It seems as though it was just yesterday when Verizon announced it had deployed more than 8,000 virtualized radio access network (vRAN) cell sites.
It’s actually been about 87 days, but who’s counting?
Verizon now says it has deployed more than 10,000 vRAN cell sites across the U.S., marking significant progress toward its goal of rolling out 20,000 of these sites by 2025.
Much of this work has been done thanks to Samsung, but Verizon today also announced that it has added the first Ericsson virtualized cell site, also referred to as Ericsson Cloud RAN. The Ericsson announcement acknowledged support from Intel and RedHat for processing and cloud-native orchestration functions.
Back in September, Verizon declared itself the leader in vRAN innovation, despite rival AT&T for years talking about its ambitious plans to virtualize the majority of its network. Verizon SVP Adam Koeppe told Fierce at that time that he believes Verizon’s deployment is the largest in telecom when factoring in the core, edge and “far edge” of the network.
Samsung said it’s the lead network solutions provider here, helping Verizon grow from 8,000 vRAN sites announced in September to those 10,000 sites today. According to Samsung, these sites provide Verizon with a network that easily scales, allows for rapid upgrades and can be managed with centralized resources.
Samsung used the occasion to point out that it provided vRAN and 5G Massive MIMO C-band radios when Verizon launched its first 5G C-band commercial service in January. Earlier this week, Verizon also announced that its C-band network now covers more than 175 million people nationwide, a goal that it has been talking about pretty much all year.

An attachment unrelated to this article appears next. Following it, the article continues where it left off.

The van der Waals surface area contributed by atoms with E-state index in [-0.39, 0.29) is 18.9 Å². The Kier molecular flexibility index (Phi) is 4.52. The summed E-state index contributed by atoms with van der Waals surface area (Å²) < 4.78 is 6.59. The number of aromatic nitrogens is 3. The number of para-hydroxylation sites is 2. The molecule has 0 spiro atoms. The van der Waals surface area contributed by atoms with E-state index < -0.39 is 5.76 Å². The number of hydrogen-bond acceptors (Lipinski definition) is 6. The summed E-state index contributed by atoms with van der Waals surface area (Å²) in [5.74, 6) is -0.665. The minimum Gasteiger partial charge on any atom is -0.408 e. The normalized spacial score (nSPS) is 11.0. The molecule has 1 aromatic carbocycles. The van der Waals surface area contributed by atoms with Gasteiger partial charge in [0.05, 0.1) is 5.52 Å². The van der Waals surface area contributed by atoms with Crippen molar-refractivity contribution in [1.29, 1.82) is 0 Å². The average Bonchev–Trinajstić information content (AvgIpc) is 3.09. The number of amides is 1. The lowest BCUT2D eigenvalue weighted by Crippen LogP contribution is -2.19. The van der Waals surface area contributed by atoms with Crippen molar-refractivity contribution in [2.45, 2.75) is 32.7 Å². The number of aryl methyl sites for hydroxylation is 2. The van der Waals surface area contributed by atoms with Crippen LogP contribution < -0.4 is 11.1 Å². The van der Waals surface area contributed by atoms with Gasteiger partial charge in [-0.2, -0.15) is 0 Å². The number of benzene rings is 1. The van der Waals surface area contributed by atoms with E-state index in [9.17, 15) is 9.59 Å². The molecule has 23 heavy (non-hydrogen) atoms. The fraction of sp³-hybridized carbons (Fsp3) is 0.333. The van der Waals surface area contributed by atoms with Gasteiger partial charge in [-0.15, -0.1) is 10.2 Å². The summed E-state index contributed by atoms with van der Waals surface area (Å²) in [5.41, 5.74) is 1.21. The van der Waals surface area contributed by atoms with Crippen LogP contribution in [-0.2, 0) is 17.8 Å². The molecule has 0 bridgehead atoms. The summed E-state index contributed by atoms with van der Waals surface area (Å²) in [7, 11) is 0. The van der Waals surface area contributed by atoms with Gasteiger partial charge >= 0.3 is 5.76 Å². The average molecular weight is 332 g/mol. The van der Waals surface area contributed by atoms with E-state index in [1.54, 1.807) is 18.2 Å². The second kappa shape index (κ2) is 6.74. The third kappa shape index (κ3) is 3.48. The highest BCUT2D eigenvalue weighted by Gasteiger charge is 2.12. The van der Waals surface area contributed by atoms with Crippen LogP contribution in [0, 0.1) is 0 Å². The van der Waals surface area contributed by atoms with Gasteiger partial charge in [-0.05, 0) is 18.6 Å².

Samsung says its vRAN is open Radio Access Network (RAN) compliant, able to run 2G, 4G and 5G networks and is capable of operating 4G and 5G simultaneously. Virtualized RAN is also better for the environment, allowing for reduced power consumption by turning down or off the energy needed on antennas, amplifiers and cell sites.
Samsung didn’t say which other Tier 1 operators it’s working with in the U.S., but claims it is the only major telecom vendor with “real-world, wide-scale commercial 5G vRAN deployments” with Tier 1 operators in North America, Europe and Asia. With a nod to growing its footprint, Samsung noted recent new wins in Germany and Japan.
Ericsson joins the fray
For Ericsson’s first virtualized cell site for Verizon, the Swedish vendor provided its commercial 5G Cloud RAN solution, consisting of a virtualized Central Unit (vCU), a virtualized Distributed Unit (vDU) and radio units. This first site is in Minneapolis, according to an Ericsson spokesperson.
Similar to Samsung’s support for multiple spectrum bands, Ericsson’s software-based 5G Cloud RAN solution spans across all of Verizon’s frequency bands, using both FDD and TDD 5G spectrum assets. Ericsson also supports Massive MIMO for C-band and interconnecting previously deployed equipment to enable Ericsson Spectrum Sharing between LTE and 5G carriers.
Verizon explained that virtualizing the far edge of the RAN – the cell sites closest to the customer – is a function of decoupling the hardware and software associated with a cell tower and transitioning the software so that it’s not just stored in the cloud, but is designed for a cloud-native architecture and operation. All of this leads to more efficiencies in the network and faster delivery of new services.
Verizon and Ericsson also published a position paper this week outlining the ideal technology path for vRAN in order to maximize the performance and efficiency of the network.
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